A common complaint about recent worship music is that there is far too much focus on the first person (on the individual), and not enough focus on God, or on the community in which we worship. Strangely, the “proof” offered to support the perception of this as a “problem” is generally the number of worship songs that use the first person singuar in their lyrics. I actually think this complaint is, more often than not, both misdirected and misinformed.
Do I think we need songs that focus on who God is and what he’s done. Of course I do. That’s why we have so many of them.
Do I think we need more worship songs that use the first person plural to describe our communal relationship with Christ, as his gathered body? Absolutely. Please go write some right now.
Do I think that the majority of “contemporary worship songs” are self-centered because they use the first person singular? Nope. I think that’s a load of “something.” And here’s why:
I was taught, rightly I think, that I could have a personal relationship with Christ. As far as I know, the only way to express a personal relationship with Christ in worship is to use the first and second person singular in concert. So what makes us assume that singing in this way is selfish? That’s reason one.
When we sing “I” as a congregation, the “I” gets twisted into a “we” anyways. It’s simple semantics. A group of individuals singing in unison is just that: a group. Singing “I” in unison, in the context of a worship service, is actually an amazing statement of unity that does not subsume the individual, but honours diversity. That’s reason two.
Guess what? The vast majority of Psalms use the first person singular. Should we throw them out, do you think? This is not a contemporary phenomenon. There is no era of Christian (or Hebrew!) music that did not use the first person singular. That’s reason three.
Now, I understand that we live in an individualistic society, and that therefore the church (especially in North America and Europe) must fight against the tendency to promote an individualistic faith. We are not to stand alone. We are to live, and move, and breathe within the community of faith that is, unified, the body of Christ. But I don’t think changing all the “I’s” to “we’s” is how we fight individualism (after all, as I already said, a group of “I’s” necessarily form a “we”).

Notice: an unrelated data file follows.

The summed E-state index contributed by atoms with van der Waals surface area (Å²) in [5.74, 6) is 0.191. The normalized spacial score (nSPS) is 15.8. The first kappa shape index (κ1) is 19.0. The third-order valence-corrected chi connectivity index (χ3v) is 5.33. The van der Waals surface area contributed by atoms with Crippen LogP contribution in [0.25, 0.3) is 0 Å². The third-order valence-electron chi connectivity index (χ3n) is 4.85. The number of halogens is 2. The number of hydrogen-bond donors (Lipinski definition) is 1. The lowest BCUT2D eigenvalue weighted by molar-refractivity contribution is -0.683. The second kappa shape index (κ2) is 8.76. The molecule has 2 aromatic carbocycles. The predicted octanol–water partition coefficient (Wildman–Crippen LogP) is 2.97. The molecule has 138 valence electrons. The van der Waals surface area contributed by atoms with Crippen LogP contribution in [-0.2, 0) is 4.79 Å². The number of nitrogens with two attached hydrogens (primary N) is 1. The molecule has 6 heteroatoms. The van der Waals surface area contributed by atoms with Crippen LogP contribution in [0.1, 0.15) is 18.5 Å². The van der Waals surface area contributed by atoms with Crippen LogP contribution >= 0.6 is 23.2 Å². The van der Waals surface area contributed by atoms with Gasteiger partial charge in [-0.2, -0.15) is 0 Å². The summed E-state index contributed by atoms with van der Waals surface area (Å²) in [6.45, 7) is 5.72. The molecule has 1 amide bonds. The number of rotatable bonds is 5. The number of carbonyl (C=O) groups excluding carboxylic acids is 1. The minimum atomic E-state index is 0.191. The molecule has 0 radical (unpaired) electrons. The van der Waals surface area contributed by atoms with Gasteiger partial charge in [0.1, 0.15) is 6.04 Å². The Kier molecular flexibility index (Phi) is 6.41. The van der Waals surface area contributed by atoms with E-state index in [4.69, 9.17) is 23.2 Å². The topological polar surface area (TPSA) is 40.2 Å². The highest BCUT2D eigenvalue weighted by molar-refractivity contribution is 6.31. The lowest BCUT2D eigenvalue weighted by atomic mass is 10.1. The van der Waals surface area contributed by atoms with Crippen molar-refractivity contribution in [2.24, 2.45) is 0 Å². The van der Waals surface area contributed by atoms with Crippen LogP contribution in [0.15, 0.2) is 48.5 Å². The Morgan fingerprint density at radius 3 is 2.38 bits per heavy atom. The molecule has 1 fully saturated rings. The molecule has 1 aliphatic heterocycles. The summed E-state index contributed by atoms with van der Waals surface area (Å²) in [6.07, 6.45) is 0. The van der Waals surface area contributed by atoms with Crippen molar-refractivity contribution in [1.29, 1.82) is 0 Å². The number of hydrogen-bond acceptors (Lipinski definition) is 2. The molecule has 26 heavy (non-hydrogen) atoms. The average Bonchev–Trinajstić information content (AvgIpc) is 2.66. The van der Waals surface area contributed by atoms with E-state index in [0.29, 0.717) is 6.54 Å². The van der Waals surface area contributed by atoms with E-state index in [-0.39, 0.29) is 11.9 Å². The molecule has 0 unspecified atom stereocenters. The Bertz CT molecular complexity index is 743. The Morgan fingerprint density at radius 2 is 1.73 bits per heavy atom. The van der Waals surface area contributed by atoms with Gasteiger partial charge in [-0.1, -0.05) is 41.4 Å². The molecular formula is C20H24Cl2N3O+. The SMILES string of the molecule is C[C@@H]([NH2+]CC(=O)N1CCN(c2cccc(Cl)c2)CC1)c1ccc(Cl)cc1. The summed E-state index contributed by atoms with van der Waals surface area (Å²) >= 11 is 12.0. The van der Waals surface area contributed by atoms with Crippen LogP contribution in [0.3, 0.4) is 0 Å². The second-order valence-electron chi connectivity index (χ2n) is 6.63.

With our use of pronouns in worship, as in so many aspects of the Christian faith, we walk a fine line. We do not want to be individualistic and lose the strength of community (as we fill in for each other’s weaknesses and compound each other’s strengths). We also, however, do not want to lose our individual strengths in a giant melting-pot body in which a hand can do as well as a toe when one is trying to balance on a high wire. To live that way would simply not be functional. Neither do we want to be a faith of mindless drones that act, move, dress, and speak in exactly the same way. To live that way would be to utterly fail to reach a diverse world.
In conclusion… please stop asking me if I don’t think there are far too many worship songs these days that speak of “I” rather than of “we.” I don’t think that. Not in the slightest.